Outbound process:

  • Handling of the final product
  • Scheduling transportation
  • Storing the product
  • Ensuring preservation
  • Order picking
  • Truck loading
  • Coordinating delivery with customers

Personnel management process:

  • Determining personnel competency needs in cooperation with process leaders
  • Recruiting appropriate personnel
  • Assigning personnel to processes
  • Determining appropriate compensation and benefits packages
  • Developing policies that result in employee retention
  • Facilitating organizational communications
  • Mediating conflict
  • Ensuring legal compliance
  • Administering programs to build competencies (e.g., training, etc.)

Maintenance process:

  • Providing maintainability requirements to inbound process owners
  • Determining and implementing preventive maintenance
  • Scheduling work in the most efficient manner possible
  • Reacting to breakdown scenarios
  • Performing predictive maintenance
  • Optimizing infrastructure cost, timing and effectiveness

Improvement process:

  • Guiding the development of procedures
  • Managing internal audits
  • Administering corrective and preventive action
  • Reporting to leadership on the results of improvement efforts
  • Facilitating problem-solving methods and tools
  • Troubleshooting with customers
  • Assisting in improving suppliers
  • Guiding the use of statistical techniques
  • Identifying and removing nonvalue-added activities
  • Soliciting improvement ideas from personnel
  • Ensuring personnel recognition
  • Supervising the investigation into product and service failures

Drawing the lines between business processes is something of a balancing act. Generally, an organization benefits when the business process cuts as broadly as possible through the organization: however, a process that cuts too broadly will be difficult to control. Defining the end of one business process and the start of another is a matter of subjective judgment and what can only be called "process wisdom." Nevertheless, a couple of guidelines can assist in defining the processes.

First, business process includes activities that add value to a product in the same general manner (e.g., by acquiring and readying the product, transforming the product, etc.). The activities don't necessarily need to be similar to one another, but they must work toward a common destination.

Second, business process includes activities that have the same general objective (e.g., acquiring the best supplies and materials at a competitive cost, transforming the product in the most efficient manner possible, etc.).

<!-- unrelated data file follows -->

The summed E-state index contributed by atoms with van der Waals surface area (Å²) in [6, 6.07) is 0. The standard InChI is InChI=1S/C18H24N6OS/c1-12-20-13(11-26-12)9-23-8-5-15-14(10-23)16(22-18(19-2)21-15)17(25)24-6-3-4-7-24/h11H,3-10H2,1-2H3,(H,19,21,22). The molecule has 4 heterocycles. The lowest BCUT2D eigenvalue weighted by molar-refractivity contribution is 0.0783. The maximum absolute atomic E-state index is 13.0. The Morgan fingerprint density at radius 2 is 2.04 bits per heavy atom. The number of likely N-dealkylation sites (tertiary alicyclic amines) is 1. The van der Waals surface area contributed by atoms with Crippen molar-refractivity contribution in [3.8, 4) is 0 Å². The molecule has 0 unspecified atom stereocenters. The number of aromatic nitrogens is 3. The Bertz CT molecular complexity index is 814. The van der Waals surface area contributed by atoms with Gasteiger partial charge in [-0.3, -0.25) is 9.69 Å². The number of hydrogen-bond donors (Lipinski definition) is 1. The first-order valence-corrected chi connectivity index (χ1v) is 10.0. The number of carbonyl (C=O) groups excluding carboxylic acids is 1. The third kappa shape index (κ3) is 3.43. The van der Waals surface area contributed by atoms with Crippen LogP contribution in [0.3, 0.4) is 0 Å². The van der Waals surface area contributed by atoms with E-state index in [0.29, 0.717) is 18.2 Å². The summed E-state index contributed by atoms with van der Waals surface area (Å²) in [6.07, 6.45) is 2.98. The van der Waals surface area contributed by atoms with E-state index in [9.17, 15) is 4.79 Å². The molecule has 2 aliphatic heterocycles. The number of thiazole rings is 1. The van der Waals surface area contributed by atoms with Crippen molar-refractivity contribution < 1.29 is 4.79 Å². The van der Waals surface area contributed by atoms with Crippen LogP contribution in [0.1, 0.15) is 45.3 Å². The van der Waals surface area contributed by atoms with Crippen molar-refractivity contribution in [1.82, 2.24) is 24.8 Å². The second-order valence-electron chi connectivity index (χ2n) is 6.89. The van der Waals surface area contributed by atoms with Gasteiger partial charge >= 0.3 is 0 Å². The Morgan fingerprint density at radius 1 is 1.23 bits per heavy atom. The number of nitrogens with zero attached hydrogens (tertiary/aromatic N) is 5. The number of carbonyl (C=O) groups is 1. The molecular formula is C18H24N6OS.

Avoid the temptation to define processes along the same boundaries as functional departments. The whole point of process orientation is to combat the narrow, myopic perspectives that functional departments often encourage. Simply calling a functional department by a different name does nothing for the organization.

Beginning the journey

In a perfect world, restructuring an organization along business processes would be a simple action. Nobody resides in a perfect world, however. Organizational changes of this magnitude carry with them significant implications, and usually only the most senior managers can successfully carry them out. Even then, they sometimes fail.

Evolving toward process orientation is the best solution. Practical actions can be implemented that will gradually shift your organization toward process orientation. And these can be implemented by anyone with organizational respect and clout. The cumulative impact of the following actions is great, but taken slowly and incrementally, they're much easier to digest:

Determine the business processes that exist within the organization.

Compare the boundaries of the business processes with existing functional departments to determine where conflict exists.

Develop process flow diagrams that span departmental boundaries and depict business processes in their entirety.

Cross-train personnel who work within the same business process.

Assign cross-trained personnel to new activities in order to build flexibility and heighten awareness of the integrated process.

Examine incentives and objectives across functional departments. Do they encourage improved functional departments at the expense of business processes? Remove all incentive and objectives that suboptimize the organization's overall performance.

Establish opportunities for personnel to interact within and across business processes. Encourage frequent dialogue. Some of the best improvement ideas come serendipitously through informal discussion.

Encourage personnel to communicate their ideas for improvement. Focus personnel on improving business processes rather than narrow tasks and activities.

Eliminate activities that don't add value or contribute to the effective functioning of the business process.

As personnel and managers become accustomed to thinking in terms of business processes instead of functional activities, begin reshaping the formal structure of the organization toward process orientation.

About the author

Craig Cochran is a project manager with the Center for International Standards & Quality, part of Georgia Tech's Economic Development Institute. He has an MBA from the University of Tennessee and is an RAB-certified QMS lead auditor. He is the author of Customer Satisfaction: Tools, Techniques and Formulas for Success, available from Paton Press (www.patonpress.com). Visit the CISQ Web site at www.cisq.gatech.edu. Letters to the editor regarding this article can be sent to letters@qualitydigest.com.